The aging knight held little renown for his knowledge of arcane pursuits. Practices from his youth, where a younger Isander dabbled in all measures of the Order's teachings in hopes of proving himself a worthy inheritor to Master of the Pursuits. Such eccentricities yet clung to him, though his heavy shoulders slumped lower under the ever encroaching Dawn. He found contentment elsewhere, made merry of the small moments life saw fit to bequeath him.

He handed over the rest of the loaf, palm ringed with a delving glow.


Saskia Kerraelas
 
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Saskia regarded Isander and his offer with a face that looked like she truly regretted saying anything. It was natural for her to think any healing on her person was a waste of energy and focus, but if the scar above her brow was any indication of the brilliance some possessed, then it was best to... give healing a little credit.

"Would it do much for an upset stomach? The longer I am moving about, the nausea hits. Nothing ever happens, except that feeling..." Once, a medic tried to convince Saskia her love for sweets led to a stomach ache, but this was not an overfill on sugary sweets.

"You know... I think I have been cursed. How else will we explain this gods awful feeling?" She questioned, taking the loaf from him and making a face as she chewed on the not so soft bread. That was definitely not her poor health hindering her tastebuds.


Isander
 
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Concentration accosted him. Probing for signs of visible malady, a pause. Hesitation that hung in the gaps between breaths. It stretched in the fading cinders of conversation; too long, he was taking too long to reply. The weight behind Isander's eyes played a chorus of remorse forced into a softened smile. He shook his head, withdrew his hand.

"No," he said, professing, "but I've little talent for it."

He offered her a shrug, a tentative pat on the shoulder, and popped another chestnut into his mouth. Around the crunch, he lightened his visage. If he could not ease the burden, a little levity could not hurt in its stead.

"We can rest awhile longer. So tell me: any new stories from the Dusk side of things?"


Saskia Kerraelas
 
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Stories?

Saskia was quiet only for a moment before she broke out into a grin. "Oh. Well, there was that skirmish not too long ago. I was there. Got a hideous scar," She brushed her golden hair back to reveal the silver line from brow to temple, "and I also got to use my shadows on a larger scale. It felt... rather powerful in the aftermath. I rarely use it in combat, but... it was a learning experience."

The teamwork, the bravery they all possessed... it were long hours of determination and it certainly paid off.

"And then there was this monster terrorising a settlement... it smelled awful." Just thinking back on it made her stomach feel more queasy. "Was quite a bitch to bring down... took multiple of us, really."


Isander
 
"A proud scar to be sure," Isander said, nodding along.

Easing onto the ground, he propped himself up to rest. The ache in his shoulders subsided a smidge with the motion. Blissful reprieve from the constant vigilance required of the morning. He focused on breathing, steadied long, slow gulps to keep his focus sharp.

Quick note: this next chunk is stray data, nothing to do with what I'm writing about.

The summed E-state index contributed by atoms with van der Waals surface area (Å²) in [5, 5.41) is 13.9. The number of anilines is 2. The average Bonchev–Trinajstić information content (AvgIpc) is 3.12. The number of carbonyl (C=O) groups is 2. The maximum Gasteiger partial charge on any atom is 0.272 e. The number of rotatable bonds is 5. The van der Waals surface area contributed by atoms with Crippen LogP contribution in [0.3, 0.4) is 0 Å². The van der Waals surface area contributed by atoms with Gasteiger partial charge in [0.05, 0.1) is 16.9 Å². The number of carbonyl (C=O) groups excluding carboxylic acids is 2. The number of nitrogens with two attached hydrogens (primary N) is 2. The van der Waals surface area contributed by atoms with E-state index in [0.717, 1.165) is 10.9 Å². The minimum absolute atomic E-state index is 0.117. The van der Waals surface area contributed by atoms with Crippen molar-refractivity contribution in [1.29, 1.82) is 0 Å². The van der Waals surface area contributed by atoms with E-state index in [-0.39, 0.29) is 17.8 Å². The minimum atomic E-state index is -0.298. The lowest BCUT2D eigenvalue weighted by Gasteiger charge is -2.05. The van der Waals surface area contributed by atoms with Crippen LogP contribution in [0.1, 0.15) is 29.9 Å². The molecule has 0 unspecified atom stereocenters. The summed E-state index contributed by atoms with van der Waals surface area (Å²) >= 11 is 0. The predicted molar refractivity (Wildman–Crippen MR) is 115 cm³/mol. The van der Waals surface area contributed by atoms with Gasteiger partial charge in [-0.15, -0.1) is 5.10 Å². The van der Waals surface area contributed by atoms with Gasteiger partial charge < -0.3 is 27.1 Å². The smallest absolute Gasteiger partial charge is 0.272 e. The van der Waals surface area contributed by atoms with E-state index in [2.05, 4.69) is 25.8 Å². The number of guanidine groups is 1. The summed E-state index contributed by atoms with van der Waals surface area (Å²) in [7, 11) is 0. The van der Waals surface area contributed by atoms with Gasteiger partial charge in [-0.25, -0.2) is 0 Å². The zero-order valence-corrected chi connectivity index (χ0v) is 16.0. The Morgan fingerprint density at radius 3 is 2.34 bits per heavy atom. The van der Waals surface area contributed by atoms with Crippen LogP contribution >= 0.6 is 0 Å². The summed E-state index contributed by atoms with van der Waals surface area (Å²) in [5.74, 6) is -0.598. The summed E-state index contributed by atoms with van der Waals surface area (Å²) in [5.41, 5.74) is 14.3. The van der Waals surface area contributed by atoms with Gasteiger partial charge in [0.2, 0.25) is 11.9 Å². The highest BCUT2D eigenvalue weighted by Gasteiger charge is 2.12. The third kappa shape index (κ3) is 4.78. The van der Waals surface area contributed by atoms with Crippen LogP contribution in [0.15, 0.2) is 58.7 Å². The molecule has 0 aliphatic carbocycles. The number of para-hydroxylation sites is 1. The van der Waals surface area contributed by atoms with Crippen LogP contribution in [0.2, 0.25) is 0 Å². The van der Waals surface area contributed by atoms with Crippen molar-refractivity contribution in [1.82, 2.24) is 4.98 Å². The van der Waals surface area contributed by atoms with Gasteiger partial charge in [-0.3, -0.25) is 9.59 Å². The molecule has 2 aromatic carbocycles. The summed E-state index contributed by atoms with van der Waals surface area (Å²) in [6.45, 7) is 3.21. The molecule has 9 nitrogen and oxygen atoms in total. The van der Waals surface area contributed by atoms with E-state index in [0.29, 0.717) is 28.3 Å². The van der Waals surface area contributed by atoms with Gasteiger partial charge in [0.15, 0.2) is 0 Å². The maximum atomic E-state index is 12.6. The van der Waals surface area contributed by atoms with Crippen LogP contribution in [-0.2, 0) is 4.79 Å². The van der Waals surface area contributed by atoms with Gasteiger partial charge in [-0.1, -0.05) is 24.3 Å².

"What kind of monster was it?" he asked, cracking an eye that had shut while he lowered himself. It took considerable effort; more than he anticipated. The journey perhaps had faired him no greater kindness.


Saskia Kerraelas
 
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Saskia lifted her arms and shrugged. "It was... unnnatural. We suspect the witches had called forth some abomination, but at least we know it has been quelled." It took plenty of them to take it down in the end, and Kerraelas was relieved it had been on it's own, and not belonging to a pack.

"You know... have you ever thought what your life would have been life if it weren't for the Order? I think to myself, what would a girl and her shadows do without this purpose?" It was a question she had not thought of in a long, long while, but Isander seemed to be the kind to have some knowledge and experience of such string of thoughts.
 
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Isander met that shrug with a smile. Propped on a pair of elbows, heedless of the dirt that painted fresh stains onto his sleeves, he grabbed for the waterskin again. He rolled it against the grass, idling. Wine suited best this maudlin mood. Water served fine in its absence. Something to wet the throat. To spare a few more moments of retrospection.

Popping the cork, he drank, letting the words coalesce before providing his answer: "I've put some thought into it."

He returned the skin to his pack, setting it up behind him to give rest to his swiftly tiring elbows. Covering a sigh, he glanced back to Saskia.

"Fifteen years," he said. "I spent fifteen years among the Order, and have no regret for it. Oh, sometimes I think on the what if's and wherefore's. Had I kept my father's name, perhaps I could have a measure of fame in the Reach. Minor holdings, a title. Plenty of tithe to bear my then-to-be ostensible weight."

He raised a brow, a slick motion for the dwindling pouch of coin they ferried between them.

"Or, perhaps I'd have died in the siege. Another body on the wall, another unmarked grave in the pits beyond the moat. I do not know," he said.

"Instead, what I do know, and unassailably at that, is that I'm thankful for where I am. Among friends."


Saskia Kerraelas
 
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His answer had made Saskia beam, for she too could agree on that. "Makes it all worth it, doesn't it? To go forth into battle side by side with your friends and family." Saskia had left plenty of her friends behind at the monastery, but she did not want to be away from Alaric's side. He was primed to receive his knighthood, and so Saskia worked her hardest to be there beside him.